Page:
The place and meaning of this “event” remains ineffable... out of range for a language that admits its powerlessness and so is reduced to pronouncing mechanically a date, repeating it endlessly, as a kind of ritual incantation, a conjuring poem, a journalistic litany or rhetorical refrain that admits to not knowing what it's talking about. We do not in fact know what we are saying in this way: September 11, le 11 septembre, September 11.4

If 9/11 is beyond conceptual reach, then there is no adequate form of discourse with which to refer to it. Instead, says Derrida, we charm ourselves through incantation – naming, repeating and chanting.

However, our ability to know, to understand and to come to terms with 9/11 hinges on our ability to think about it conceptually. For the Christian, language has meaning only because it comes from God. Speaking has meaning because it is said in the presence of God. It describes something and refers to something because that is the purpose given to it by the one who spoke all things into being. As Marla Bevin puts it: “Language was not created and did not evolve from animal grunts or mews. God eternally has language as part of his rationality. Human beings have language because it is part of the image of God.”5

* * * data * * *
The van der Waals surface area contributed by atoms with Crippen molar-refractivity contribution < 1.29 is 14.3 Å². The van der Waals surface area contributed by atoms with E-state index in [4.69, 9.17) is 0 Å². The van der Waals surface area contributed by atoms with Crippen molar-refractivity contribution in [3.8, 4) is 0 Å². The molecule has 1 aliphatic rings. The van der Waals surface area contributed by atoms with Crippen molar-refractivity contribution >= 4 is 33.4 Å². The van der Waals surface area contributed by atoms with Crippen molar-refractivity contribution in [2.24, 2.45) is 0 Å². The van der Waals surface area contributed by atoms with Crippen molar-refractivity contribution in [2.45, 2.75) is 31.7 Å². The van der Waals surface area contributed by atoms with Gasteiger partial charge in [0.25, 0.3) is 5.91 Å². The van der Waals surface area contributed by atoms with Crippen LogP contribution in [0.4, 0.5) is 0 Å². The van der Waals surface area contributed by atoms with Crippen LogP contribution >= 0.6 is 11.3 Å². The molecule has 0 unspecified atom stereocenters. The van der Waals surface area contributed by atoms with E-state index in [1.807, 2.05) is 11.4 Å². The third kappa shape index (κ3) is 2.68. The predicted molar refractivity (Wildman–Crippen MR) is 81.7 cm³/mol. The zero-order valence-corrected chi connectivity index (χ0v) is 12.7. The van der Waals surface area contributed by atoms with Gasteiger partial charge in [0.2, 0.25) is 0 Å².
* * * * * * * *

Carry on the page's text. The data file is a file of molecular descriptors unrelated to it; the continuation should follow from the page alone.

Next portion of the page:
It is through the language of God that all that is, is. It is God's speech which formed the earth, gave the Law and judged the nations. As Bevin argues, discourse is prior to event in God's creative act. To see one’s language as being a constructive project is to see oneself as godlike: able to create through speech. Consequently, to see language in terms of deconstruction is to assume it was constructed by man in the first place.

Speech was not and is not a construction of man; it did not evolve; we were given it. And events are what language is designed to speak about. The first information we can derive from Scripture is that human discourse structure is about events. Genesis 1 is written by Moses in past tense about the first event in history. There is no magic about it, it is not conjured up, it is not incantation and the author most certainly knows what he is talking about.